A Facebook Deal That Needs Unfriending

Time to end class-action settlements that only reward lawyers, not plaintiffs.
By David B. Rivkin Jr. and Lee A. Casey 

The Supreme Court will soon decide whether to hear a case that could determine the future of particularly abusive class-action settlements. Not abusive in the usual sense, where a class of injured plaintiffs is awarded an exorbitant amount. Instead, these settlements are abusive in that absolutely nothing goes to the injured plaintiffs. At issue is whether federal courts may approve such agreements rewarding lawyers and defendants, leaving plaintiffs out in the cold.

The case is Marek v. Lane, and it arose out of Facebook’s notorious 2007 “Beacon” program. Beacon gathered and published information about Facebook users’ other Internet activities as an advertising and marketing tool, invading the privacy of millions. It may also have violated a number of state and federal laws, including the 1988 Video Privacy Protection Act, which includes a liquidated-damages provision of $2,500 for each offense. A class-action suit was filed in 2008 on behalf of as many as 3.6 million injured social networkers.

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David Rivkin on the Supreme Court ruling on the Voting Rights Act

Congressional law attorney David Rivkin spoke on Bill Bennett’s “Morning in America,” about the court’s decision on voting rights. David compared the history of voting rights to the current societal environment. David clarifies the necessity of the previous laws and how they are no longer relevant, as they have succeeded.

 

The Case Against Deference

Judges should be unafraid to review government actions

By David B. Rivkin Jr. and Elizabeth Price Foley

For at least half a century, judicial restraint has been the clarion call of the conservative legal movement. After the Warren Court era, Roe v. Wade, and very nearly a “right” to welfare benefits, it was not surprising that conservatives would seek to rein in judicial self-aggrandizement.

The principal conservative response was to promote judicial deference: Judges should resist the temptation to legislate from the bench and “defer” to the political branches. Unfortunately, time has shown that this response was too blunt. Particularly in constitutional cases, judicial deference has led to a steady expansion of government power. This, in turn, has undermined the delicate constitutional architecture, which calls for a federal government of limited and enumerated powers.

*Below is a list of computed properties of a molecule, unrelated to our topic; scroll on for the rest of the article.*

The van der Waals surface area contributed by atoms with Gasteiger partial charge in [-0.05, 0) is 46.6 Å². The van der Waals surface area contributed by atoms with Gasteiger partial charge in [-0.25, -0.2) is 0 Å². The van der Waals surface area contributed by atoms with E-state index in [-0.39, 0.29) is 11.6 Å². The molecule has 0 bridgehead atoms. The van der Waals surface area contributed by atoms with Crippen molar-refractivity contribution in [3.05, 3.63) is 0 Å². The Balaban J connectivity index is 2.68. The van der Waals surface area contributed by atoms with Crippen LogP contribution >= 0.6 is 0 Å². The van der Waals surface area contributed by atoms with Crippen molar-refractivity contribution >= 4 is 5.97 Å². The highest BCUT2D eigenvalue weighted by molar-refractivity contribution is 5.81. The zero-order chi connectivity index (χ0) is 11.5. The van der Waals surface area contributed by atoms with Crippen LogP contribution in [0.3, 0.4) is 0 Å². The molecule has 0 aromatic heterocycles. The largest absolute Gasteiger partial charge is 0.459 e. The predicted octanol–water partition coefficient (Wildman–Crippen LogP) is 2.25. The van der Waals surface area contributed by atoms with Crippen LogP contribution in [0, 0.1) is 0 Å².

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David Rivkin dissects Supreme Court case on gay marriage: Bill Bennett’s Morning in America (Day 2)

Will the Supreme Court rule that the Defense of Marriage Act is unconstitutional? Bill Bennett’s Morning in America: Constitutional attorney David Rivkin provides an in-depth analysis of the Supreme Court second case on gay marriage. 1,100 federal statutes use the term “marriage” without defining it. At the time the laws were passed, marriage was assumed to mean “between a man and a woman.” Nine states permit unions between members of the same sex. The federal government has an interest in uniformity. Simultaneously, under the principle of federalism, the federal government should not overstep the police powers of the states. The Bennett-Rivkin discussion explains the issues in this case about the Defense of Marriage Act.

 

David Rivkin analyzes first Supreme Court gay marriage case on Bill Bennett’s Morning in America

Did Supreme Court liberal justices disappoint gay marriage advocates? Constitutional attorney David Rivkin and Morning in America host Bill Bennett provide a cogent discussion about Day 1 of the Supreme Court arguments on gay marriage– specifically about California’s Proposition 8 which was struck down by the California Supreme Court. David Rivkin provides an in-depth analysis of key arguments. Justice Sotomayor’s question about limits on the definition of marriage goes to the heart of the problem.

 

Corporate crime and punishment

Fines levied by the SEC against a corporation for long-ago wrongdoing do not protect current investors.

By DAVID B. RIVKIN JR.  And JOHN J. CARNEY

Two weeks ago, a unanimous Supreme Court rebuffed the Securities and Exchange Commission Gabelli v. SEC. The SEC maintained that its enforcement actions for fines under the Investment Advisers Act weren’t subject to the five-year statute of limitations. This wasn’t the first time the courts have pushed back a federal agency for overreaching. It won’t be the last.

But the SEC’s audacity prompts a broader policy question: What good is accomplished by imposing monetary penalties on corporations, as the agency attempted to do in Gabelli? The answer is that when such penalties are sought by the government, they probably do more harm than good.

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